The major issue at the minute is a severe lack of buyer protection and protection for the sellers/merchants too. When you buy something via Amazon, your purchase is protected. If you have issues you can raise them with Amazon and they'll step in as intermediary to sort out any problems. Having that business in the middle that takes responsibility to ensure all parties behave as they're supposed to provide buyers with a comfort blanket and encourages spending.

The same system in cryptocurrency would make sense too. If anything, it matters more in cryptocurrency right now because the space is so rife with bad actors, fraudsters, and scammers.

UTRUST is a company that's building a cryptocurrency payment platform, and buyer protection is right at the top of their list of priorities to include.

First of all, by only releasing the buyer's payment to the merchant once they've received what they've paid for (it's held in escrow by UTRUST), the onus is on the merchant to deliver. If the buyer's items don't turn up, they don't pay. Simple.

Secondly, should any issues arise after you have made your payment, UTRUST will open a dispute with the merchant. In case of an unsuccessful refund request, the UTRUST mediators get involved to help out.

So, in a similar way to Amazon and PayPal, UTRUST will act in the best interests of those using its platform to buy and sell with cryptocurrency. Without that third party or centralised aspect, buying and selling online with crypto would continue to be the torturous, risky affair it is today.

For more information on the work UTRUST are doing, please click here.

"This will sort out my supply chain"

Yes, distributed ledgers have real potential in the supply chain. The traceability of goods is a fine goal and one that is already being realised in small proof-of-concept trials (tracking tuna to sushi, or mangoes to Walmart). As The New Food Economy’s Jessica McKenzie reminds us, though, success depends on full and honest information, meaning the blockchain will only be as strong as its weakest link. Your focus right now should be on developing the supply chain, not the blockchain. Once all the business processes are clear, then you can start applying smart contracts along the road as required to manage wicked problems.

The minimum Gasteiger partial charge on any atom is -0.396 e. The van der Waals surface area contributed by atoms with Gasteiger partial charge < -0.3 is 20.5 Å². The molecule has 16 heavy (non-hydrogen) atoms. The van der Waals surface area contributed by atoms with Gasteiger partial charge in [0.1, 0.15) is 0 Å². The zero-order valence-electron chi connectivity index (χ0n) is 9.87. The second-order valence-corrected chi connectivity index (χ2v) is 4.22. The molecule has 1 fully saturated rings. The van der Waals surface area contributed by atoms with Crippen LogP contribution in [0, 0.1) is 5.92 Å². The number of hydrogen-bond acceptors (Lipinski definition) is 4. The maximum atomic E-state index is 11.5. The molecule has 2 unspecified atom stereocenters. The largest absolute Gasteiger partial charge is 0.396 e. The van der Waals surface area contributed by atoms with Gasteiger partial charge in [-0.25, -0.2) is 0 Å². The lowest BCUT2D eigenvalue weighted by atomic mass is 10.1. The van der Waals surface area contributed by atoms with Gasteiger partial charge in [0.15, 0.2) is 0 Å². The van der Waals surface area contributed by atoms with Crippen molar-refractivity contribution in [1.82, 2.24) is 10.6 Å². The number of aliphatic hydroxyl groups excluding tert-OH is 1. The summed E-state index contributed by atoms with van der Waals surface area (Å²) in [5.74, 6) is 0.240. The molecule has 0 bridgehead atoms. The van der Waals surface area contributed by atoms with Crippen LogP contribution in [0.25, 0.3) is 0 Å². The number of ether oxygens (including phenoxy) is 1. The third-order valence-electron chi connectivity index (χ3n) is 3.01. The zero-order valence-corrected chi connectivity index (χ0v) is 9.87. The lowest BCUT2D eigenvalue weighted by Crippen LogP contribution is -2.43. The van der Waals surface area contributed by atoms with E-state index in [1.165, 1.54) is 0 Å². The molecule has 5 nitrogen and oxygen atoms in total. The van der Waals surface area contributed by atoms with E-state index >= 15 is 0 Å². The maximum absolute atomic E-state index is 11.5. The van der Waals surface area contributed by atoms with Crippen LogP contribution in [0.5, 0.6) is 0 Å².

"Transparency is our goal"

Really? Are you sure? It is the nature of a distributed ledger that everyone has access to the data, everyone agrees on it, and no-one can change it. Do you want the information on the ledger to be visible to the public? If not, consider a private (permissioned) blockchain, or use your existing database. You should also consider the stakeholders: Is the network a circle of trust? Unless there is a good reason to have, for instance, immutable transactions, you probably don’t need a blockchain.

You’re still sure you need a blockchain?

 Every use case needs to be decided on its own merits, so it’s a good idea to consult people who are developing and implementing blockchain technology. In most cases, we find that the use of blockchain represents just a tiny element of a much larger system. It could be a smart contract that manages a repetitive function, an authentication-without-knowledge system which protects confidential information in a database, a payment mechanism, or a hookup to the Internet of Things. The user never needs to know. All they are interested in is whether the system works. If blockchain will make your business work, then go for it.

What do you think? Blockchains FTW? We'd love to read your thoughts in the comments section below.